Guest Post: Don’t Panic – new smartphone apps for natural disaster survival

by Jay Acker, who works with US-based Safety Services Company

There’s an app for almost everything these days, including staying alive in an emergency. Within the last year, the US Federal Emergency Management Agency (FEMA) and the American Red Cross have developed free full-featured smartphone apps to help users prepare for and survive a natural disaster, taking full advantage of the portability, interactivity and connectivity of a smartphone.Mobile devices like smartphones and tablets are replacing TV news and radio for accessing social media to find info before and after a disaster.

These apps provide information to prepare for a natural disaster, and put information at your fingertips at the critical moment, and give guidance on rebuilding after the fact.

The FEMA apps for Android, Apple and Blackberry devices, sport a comprehensive approach to assistance for: – earthquakes, extreme heat, fires, floods, hurricanes, terrorism, thunderstorms, tornadoes, tsunamis, wildfires and winter storms.

For example, navigating to ‘What to do before a hurricane’ brings up that you need to board windows with 5/8 inch marine plywood.

The ‘What to do during a hurricane’ option explains conditions that necessitate an evacuation and what to do if it is too late to evacuate.

Did you remember to stow a can opener and mobile phone charger? What medication do you need in your emergency kit?

The FEMA app helps you build an emergency kit list, suggesting items and editable to your needs.

Co-ordinate with family by filling in emergency meeting locations and use the maps function for directions to the nearest Disaster Recovery Center.

A recent post of the accessible blog, reminds Hurricane Sandy survivors to be aware of scam artists, emphasising there is no fee to sign up for FEMA support, and suggesting people get three written estimates for repairs.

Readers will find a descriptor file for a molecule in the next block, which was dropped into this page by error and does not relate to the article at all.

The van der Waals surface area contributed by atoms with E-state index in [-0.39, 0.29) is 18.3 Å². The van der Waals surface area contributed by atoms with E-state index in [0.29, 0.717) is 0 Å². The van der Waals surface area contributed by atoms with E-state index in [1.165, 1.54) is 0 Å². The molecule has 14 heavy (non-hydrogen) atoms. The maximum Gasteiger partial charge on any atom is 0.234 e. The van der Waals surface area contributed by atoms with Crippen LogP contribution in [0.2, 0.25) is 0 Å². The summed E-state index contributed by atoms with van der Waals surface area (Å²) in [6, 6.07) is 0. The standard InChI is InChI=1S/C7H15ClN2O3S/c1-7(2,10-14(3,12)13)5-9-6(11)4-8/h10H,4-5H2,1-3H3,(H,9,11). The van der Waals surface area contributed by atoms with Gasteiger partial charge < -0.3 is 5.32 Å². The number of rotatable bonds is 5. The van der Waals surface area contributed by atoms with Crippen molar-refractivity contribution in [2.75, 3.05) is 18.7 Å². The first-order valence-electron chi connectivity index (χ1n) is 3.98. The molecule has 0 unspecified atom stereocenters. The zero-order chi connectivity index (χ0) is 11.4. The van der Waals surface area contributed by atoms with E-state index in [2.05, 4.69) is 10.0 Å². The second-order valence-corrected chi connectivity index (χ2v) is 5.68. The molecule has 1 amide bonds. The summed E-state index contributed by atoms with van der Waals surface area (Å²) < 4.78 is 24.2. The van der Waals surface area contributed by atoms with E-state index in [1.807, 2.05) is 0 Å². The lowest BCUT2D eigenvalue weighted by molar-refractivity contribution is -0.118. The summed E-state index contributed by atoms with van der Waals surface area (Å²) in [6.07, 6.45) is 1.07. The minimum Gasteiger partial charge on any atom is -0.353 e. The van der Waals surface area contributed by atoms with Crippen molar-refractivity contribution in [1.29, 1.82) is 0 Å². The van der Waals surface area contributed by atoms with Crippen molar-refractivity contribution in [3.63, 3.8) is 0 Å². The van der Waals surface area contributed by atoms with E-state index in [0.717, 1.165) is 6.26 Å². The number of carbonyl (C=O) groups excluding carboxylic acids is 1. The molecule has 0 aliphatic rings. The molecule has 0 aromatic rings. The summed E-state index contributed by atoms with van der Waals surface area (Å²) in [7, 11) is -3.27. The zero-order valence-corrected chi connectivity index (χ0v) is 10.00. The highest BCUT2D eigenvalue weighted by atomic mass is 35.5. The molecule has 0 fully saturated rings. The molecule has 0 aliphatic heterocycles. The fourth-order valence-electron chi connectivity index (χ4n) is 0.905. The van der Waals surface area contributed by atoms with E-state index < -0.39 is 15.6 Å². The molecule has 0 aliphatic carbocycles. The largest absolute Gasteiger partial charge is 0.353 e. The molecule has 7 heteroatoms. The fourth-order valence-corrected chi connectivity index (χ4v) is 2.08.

The FEMA app focuses on providing access to FEMA assistance after a disaster through the phone, and avenues to apply on the web.

The app has a few more features, including links to the FEMA’s website and social media, and an option to receive tips via texts.

However, the American Red Cross provides a suite of apps offering even more interactivity freely available on iTunes and Google Play.

They are separate apps for hurricanes, earthquakes and wildfires with tornadoes and floods apps being developed.

These allow you to sign up for alerts, and make a plan with contact information and evacuation and meeting points.

The earthquake alerts come from the United States Geological Survey (USGS) and warnings on hurricanes and wildfires come straight from the National Oceanic and Atmospheric Administration (NOAA).

The flashier functions include activating your phone as a flashlight or strobe and sending out an ‘I’m safe’ message through email and social media at the touch of a button.

Where these apps really shine is the step-by-step instructions during an emergency.

First they list the most important steps, ‘if you do nothing else’, then they give prompts based on the situations: – ‘If you’re ordered to evacuate’; ‘if it’s flooding in and/or around your home’; “if the power goes out’; and ‘First Aid’.

Be sure to install the companion apps: – First Aid by American Red Cross and American Red Cross: Shelter View.

Once installed, you can jump to a map of any nearby Red Cross Shelters, or open a library of first aid advice.

The First Aid app lists injuries and provides step-by-step instructions with follow-up questions and prompts you to call 911 when necessary.

The First Aid app is worth checking out before facing an immediate emergency.

The ‘Learn’ tab walks you through different scenarios, with videos and instructions before testing your knowledge.

The ‘Prepare’ tab offers a checklist of preparations, steps to follow during the emergency and related first aid.

These apps are a quick reference guide to any emergency in your pocket.

And when you get a signal, they get you updated information like FEMA and Red Cross shelters, important news updates and help you use social media to connect with family and start rebuilding.

Author biog

Jay Acker leads a production team at safetyservicescompany.com that creates safety training materials. SSC offers contractor certification assistance for ISNetworld, PICS, and other contractor verification servicers.

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One Response to Guest Post: Don’t Panic – new smartphone apps for natural disaster survival

  1. Gagan says:

    This is really a good post about new Smartphone apps for natural disaster survival. The app has a few more features, including links to the FEMA’s website and social media, and an option to receive tips via texts. Thank you for sharing this new Smartphone app.

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